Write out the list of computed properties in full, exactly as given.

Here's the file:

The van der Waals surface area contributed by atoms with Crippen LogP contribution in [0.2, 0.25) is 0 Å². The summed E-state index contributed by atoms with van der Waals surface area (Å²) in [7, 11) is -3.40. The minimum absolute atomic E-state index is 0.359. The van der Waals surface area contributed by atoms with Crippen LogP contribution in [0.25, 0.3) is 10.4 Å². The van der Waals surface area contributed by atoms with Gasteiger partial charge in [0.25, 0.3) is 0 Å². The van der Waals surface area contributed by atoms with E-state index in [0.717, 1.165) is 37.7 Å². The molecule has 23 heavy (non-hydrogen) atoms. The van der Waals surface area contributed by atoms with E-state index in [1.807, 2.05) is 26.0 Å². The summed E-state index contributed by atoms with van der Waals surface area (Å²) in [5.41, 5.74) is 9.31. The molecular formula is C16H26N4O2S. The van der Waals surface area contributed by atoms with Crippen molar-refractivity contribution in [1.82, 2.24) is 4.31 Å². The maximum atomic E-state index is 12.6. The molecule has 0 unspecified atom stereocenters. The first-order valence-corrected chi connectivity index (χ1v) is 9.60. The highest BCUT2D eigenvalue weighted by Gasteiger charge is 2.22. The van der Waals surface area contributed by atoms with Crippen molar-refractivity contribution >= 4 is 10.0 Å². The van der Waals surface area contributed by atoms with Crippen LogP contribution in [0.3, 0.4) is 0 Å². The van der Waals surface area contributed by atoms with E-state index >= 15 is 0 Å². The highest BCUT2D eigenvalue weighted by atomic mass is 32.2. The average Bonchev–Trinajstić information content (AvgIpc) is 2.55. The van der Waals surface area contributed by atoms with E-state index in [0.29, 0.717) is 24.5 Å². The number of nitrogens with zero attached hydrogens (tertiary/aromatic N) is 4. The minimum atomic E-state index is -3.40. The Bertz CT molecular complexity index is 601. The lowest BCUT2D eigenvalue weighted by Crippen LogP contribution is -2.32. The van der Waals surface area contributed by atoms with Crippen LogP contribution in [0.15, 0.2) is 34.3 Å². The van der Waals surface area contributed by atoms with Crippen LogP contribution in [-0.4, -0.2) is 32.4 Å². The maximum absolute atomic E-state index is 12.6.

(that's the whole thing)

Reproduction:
The van der Waals surface area contributed by atoms with Crippen LogP contribution in [0.2, 0.25) is 0 Å². The summed E-state index contributed by atoms with van der Waals surface area (Å²) in [7, 11) is -3.40. The minimum absolute atomic E-state index is 0.359. The van der Waals surface area contributed by atoms with Crippen LogP contribution in [0.25, 0.3) is 10.4 Å². The van der Waals surface area contributed by atoms with Gasteiger partial charge in [0.25, 0.3) is 0 Å². The van der Waals surface area contributed by atoms with E-state index in [0.717, 1.165) is 37.7 Å². The molecule has 23 heavy (non-hydrogen) atoms. The van der Waals surface area contributed by atoms with E-state index in [1.807, 2.05) is 26.0 Å². The summed E-state index contributed by atoms with van der Waals surface area (Å²) in [5.41, 5.74) is 9.31. The molecular formula is C16H26N4O2S. The van der Waals surface area contributed by atoms with Crippen molar-refractivity contribution in [1.82, 2.24) is 4.31 Å². The maximum atomic E-state index is 12.6. The molecule has 0 unspecified atom stereocenters. The first-order valence-corrected chi connectivity index (χ1v) is 9.60. The highest BCUT2D eigenvalue weighted by Gasteiger charge is 2.22. The van der Waals surface area contributed by atoms with Crippen molar-refractivity contribution >= 4 is 10.0 Å². The van der Waals surface area contributed by atoms with Crippen LogP contribution in [0.3, 0.4) is 0 Å². The van der Waals surface area contributed by atoms with E-state index >= 15 is 0 Å². The highest BCUT2D eigenvalue weighted by atomic mass is 32.2. The average Bonchev–Trinajstić information content (AvgIpc) is 2.55. The van der Waals surface area contributed by atoms with E-state index in [0.29, 0.717) is 24.5 Å². The number of nitrogens with zero attached hydrogens (tertiary/aromatic N) is 4. The minimum atomic E-state index is -3.40. The Bertz CT molecular complexity index is 601. The lowest BCUT2D eigenvalue weighted by Crippen LogP contribution is -2.32. The van der Waals surface area contributed by atoms with Crippen LogP contribution in [0.15, 0.2) is 34.3 Å². The van der Waals surface area contributed by atoms with Crippen LogP contribution in [-0.4, -0.2) is 32.4 Å². The maximum absolute atomic E-state index is 12.6.